“He [Kerouac] was an extraordinary person; I knew that the moment I met him, Allen, too,” says Weaver. “There was an aura about them.”

Kerouac’s legacy

One of the most endearing anecdotes in the book involves Weaver’s description of how Kerouac typed an early version of On the Road on a continuous, 120-foot scroll of paper that several potential publishers rejected due to the format. (In 2001, the scroll was auctioned at Christie’s in New York City for $2.4 million, a world record for a literary manuscript, according to Weaver.)

It took the world, and Weaver, some time to recognize Kerouac’s genius that Truman Capote had once demeaned as merely “typing.” Says Weaver, “It is interesting how his reputation has changed over time.” She recorded their time together, as well as the years that followed, in a journal and concedes she has also kept “obsessive files” of clippings about Kerouac, who is widely regarded as the father of the Beats even though he disdained such titles. And just as the world came to appreciate Kerouac’s transformative literary technique over the years, she, too, grew to respect him in a new way.

Weaver was 25 to Kerouac’s 34 when they first met in 1956. “I was very young,” she says. And for many years after their relationship, she was also still “angry at him.” She had recognized his talent when she read The Town and the City for the first time but she was in love with him at the time and, by the time she read On the Road, she concedes she was bitter and unable to hear its poetry. It wasn’t until she began researching her own memoir and could listen to Kerouac’s voice without “ambivalence” that she was actually able to hear it for the first time. And she recalls the very moment it penetrated through earlier preconceptions.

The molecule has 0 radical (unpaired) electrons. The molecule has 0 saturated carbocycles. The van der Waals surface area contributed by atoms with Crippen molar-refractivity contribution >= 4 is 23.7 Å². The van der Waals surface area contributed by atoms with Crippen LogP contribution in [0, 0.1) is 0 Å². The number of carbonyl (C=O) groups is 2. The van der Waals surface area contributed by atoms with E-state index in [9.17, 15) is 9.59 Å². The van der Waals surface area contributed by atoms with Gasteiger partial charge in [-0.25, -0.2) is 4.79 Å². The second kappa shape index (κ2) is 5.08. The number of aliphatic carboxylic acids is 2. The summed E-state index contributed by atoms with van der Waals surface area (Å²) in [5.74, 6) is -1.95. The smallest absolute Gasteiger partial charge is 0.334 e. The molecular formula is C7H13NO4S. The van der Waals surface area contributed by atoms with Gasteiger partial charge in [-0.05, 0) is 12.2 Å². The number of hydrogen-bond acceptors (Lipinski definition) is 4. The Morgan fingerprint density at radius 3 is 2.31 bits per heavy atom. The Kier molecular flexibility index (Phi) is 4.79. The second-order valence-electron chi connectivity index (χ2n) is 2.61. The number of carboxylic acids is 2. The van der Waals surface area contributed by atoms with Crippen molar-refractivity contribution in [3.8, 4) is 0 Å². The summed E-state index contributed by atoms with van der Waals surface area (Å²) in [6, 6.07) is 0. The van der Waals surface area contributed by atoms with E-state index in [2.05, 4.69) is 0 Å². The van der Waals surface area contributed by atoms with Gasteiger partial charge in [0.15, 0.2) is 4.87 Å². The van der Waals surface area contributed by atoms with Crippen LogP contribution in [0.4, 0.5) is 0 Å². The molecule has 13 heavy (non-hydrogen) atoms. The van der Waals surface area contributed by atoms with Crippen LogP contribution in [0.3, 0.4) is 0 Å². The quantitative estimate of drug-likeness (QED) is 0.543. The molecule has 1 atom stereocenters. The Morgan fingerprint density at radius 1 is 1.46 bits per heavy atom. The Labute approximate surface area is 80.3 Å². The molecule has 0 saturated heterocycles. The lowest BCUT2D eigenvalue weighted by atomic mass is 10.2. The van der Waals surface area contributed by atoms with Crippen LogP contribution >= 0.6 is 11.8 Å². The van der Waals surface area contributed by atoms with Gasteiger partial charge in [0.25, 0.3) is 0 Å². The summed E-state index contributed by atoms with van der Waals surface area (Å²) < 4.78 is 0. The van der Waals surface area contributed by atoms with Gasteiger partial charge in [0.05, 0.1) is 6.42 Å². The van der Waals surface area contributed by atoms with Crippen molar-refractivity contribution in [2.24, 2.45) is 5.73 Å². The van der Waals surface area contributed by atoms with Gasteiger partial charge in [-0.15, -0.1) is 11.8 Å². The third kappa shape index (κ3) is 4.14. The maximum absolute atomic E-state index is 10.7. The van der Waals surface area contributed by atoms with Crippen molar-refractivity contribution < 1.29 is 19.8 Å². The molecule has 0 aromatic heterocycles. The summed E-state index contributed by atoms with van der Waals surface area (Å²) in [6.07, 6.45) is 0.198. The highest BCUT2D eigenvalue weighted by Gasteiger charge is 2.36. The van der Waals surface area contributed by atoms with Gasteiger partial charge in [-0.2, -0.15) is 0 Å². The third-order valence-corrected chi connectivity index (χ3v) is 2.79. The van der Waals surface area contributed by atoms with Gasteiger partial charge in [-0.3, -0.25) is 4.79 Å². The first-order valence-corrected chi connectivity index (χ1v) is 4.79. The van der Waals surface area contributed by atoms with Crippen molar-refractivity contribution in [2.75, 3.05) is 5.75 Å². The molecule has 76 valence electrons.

Weaver was visiting a niece in Vermont in the late 1980s and was discussing how Kerouac often used words she didn’t know, sometimes making them up to suit himself. As an example, she cited the word “hincty” that wasn’t to be found in Webster’s Unabridged Dictionary. They looked it up in the Oxford English Dictionary, only to find a reference to a page in On the Road. Still unable to find it on the designated page, Weaver read the page aloud as jazz legend John Coltrane blew his saxophone on a record in the background.

“If you don’t know what a great writer he was, read him aloud, particularly On the Road,” advises Weaver. “He was a poet. He was a musician. It was the sound of his words; that was the point with Jack. He was primarily a poet and I didn’t realize that immediately.”

Writes Weaver in The Awakener, “Kerouac’s writing is about taking in everything that’s happening even when nothing seems to be happening. It’s not about plot or action; with a few exceptions, it’s not even about character. It’s about perception. It’s about consciousness, and mortality, and compassion. It’s a meditation on life.”

Weaver’s legacy

Weaver says she always knew she had a book about Kerouac inside of her and that anything she would write would be published if for no other reason than because it was about Kerouac. “But I wanted it to be a good book and I’m glad I tackled it when I did,” she says. “…I was too young [before that]. The reason it took me 55 years to write this book is I didn’t understand my subject yet.”